Executive Briefs: October 2003
Due Diligence: Seek and Ye Shall Find
By Eric Nee
Having done a pretty good job conquering the consumer Web search business, Google is now going for the corporate search market. It's not the first company to take aim at this potentially lucrative area: Lots of specialized players are already involved. But by following the 80/80 rule for software successmeeting the needs of 80 percent of the market 80 percent of the timeGoogle is giving the corporate world, ever more hungry for good intelligence, exactly what it needs.
Code Breaking: Open-Source, Closed Minds
By Lawrence Lessig
In this month's column, Lessig rails against heavy lobbying by Microsoft Corp. to quash a recent meeting by the World Intellectual Property Organization to discuss the trend among world governments to consider open, nonproprietary technologies for their nations' needs. In Lessig's view, the Bush Administration's failure to insist that such a meeting be held, despite Microsoft's opposition to it, represents poor judgment that smacks of blatant pandering to the powers of Microsoft and its influence in Washington.
Expert Voices: Don Tapscott The Transparent Corporation
With Marcia Stepanek
Thanks to the digital revolution, people and institutions that interact with firms are gaining unprecedented access to all sorts of information about corporate behavior, operations and performance. Yet few companies are prepared to handle the new scrutiny from partners, suppliers, customers, employees and outside interests. This "transparency problem," says author and consultant Don Tapscott, is proving to be an increasingly costly one for many companies struggling to weather new levels of scrutiny and exposure. In an interview with Executive Editor Marcia Stepanek, Tapscott talks about what he calls "the naked corporation" and how IT executives can help their firms ease the discomfort.
Case Study: Sony Pictures Entertainment
By Janet Rae-Dupree
Just before Labor Day, Sony movie executives abruptly announced the departure of Sony Pictures Entertainment CIO Justin Yaros, and replaced him with John Stubbs, a former entertainment consultant who had been working with some of the big studios to develop antipiracy systems and digital rights management strategieshot tickets in a business keen to avoid becoming Napsterized like the music industry. Nonetheless, Yaros' ouster surprised some IT veterans in Hollywood: Yaros had been an innovator and developed state-of-the-art, Net-powered marketing and distribution systems that continue to save millions for the company. West Coast business writer Janet Rae-Dupree takes a look at the change of guard in the IT department at Sony, and shows how it's only the latest upheaval in SPE's struggle to digitize one of the world's most rough-and-tumble businesses in an industry still seen as being big on schmooze and inimical to the rigors and promise of information technology.
Trend: Labor Pains
By Elizabeth Wasserman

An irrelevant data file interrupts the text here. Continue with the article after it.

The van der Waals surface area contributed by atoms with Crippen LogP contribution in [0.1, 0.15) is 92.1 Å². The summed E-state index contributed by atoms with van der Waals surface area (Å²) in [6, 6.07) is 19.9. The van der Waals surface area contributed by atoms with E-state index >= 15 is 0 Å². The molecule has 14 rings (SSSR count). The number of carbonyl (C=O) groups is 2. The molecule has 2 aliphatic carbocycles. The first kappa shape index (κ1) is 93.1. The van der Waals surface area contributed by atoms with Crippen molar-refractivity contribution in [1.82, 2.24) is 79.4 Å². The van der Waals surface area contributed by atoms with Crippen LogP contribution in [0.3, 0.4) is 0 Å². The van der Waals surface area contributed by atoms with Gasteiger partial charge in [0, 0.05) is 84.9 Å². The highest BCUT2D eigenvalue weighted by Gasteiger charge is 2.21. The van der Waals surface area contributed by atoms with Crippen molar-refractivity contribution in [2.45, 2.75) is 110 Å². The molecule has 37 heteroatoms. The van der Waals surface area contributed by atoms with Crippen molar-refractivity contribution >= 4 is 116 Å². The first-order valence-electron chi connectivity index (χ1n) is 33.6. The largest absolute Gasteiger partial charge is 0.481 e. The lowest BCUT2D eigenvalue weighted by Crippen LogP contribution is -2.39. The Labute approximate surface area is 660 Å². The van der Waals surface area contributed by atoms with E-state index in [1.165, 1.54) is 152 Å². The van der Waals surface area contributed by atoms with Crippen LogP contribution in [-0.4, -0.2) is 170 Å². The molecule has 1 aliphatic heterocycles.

Commoditization has come to information technology. More and more companies are outsourcing IT work and business processes to companies at home and abroad. Technology platforms are becoming increasingly standardized, and technologies such as utility and autonomous computing will only accelerate the outsourcing trend. That means fewer and fewer people will be required to run and maintain corporate IT systems. Indeed, says journalist Elizabeth Wasserman, the long-term outlook for IT employment in the U.S. is bleak. Smart CIOs will have to pay even more attention to how IT can serve business strategyand make sure their lieutenants do the same. The goal: departments that can efficiently provide commodity IT while concentrating remaining resources on the cutting edge of technology strategy.
Research: IT Leadership
By the editors of CIO Insight
Most of the top IT executives we surveyed this month feel confident in the quality of their company's leadership, and say IT leaders can exert significant influence at the highest levels of their companies. The most critical experience for developing IT leaders? Acting as a liaison between IT and business units. Respondents also placed a high value on leadership-development training programs and deemed mentoring programs the most effective.
Strategic Technology: Going Wireless
By Gary A. Bolles
Enticed by low initial costs and cool features, people are buying smarter phones and more powerful PDAs to gain better access to remote applications and achieve more flexible communication. But along with such devices come major support headaches and little in the way of business infrastructurethe management policies and cost controls these devices demand. Contributing Editor Gary A. Bolles says IT must get busy creating ways for companies to allocate usage and manage billing, then focus on ways to simplify support costs. The good news: Technology can help solve some of the many thorny problems that technology creates.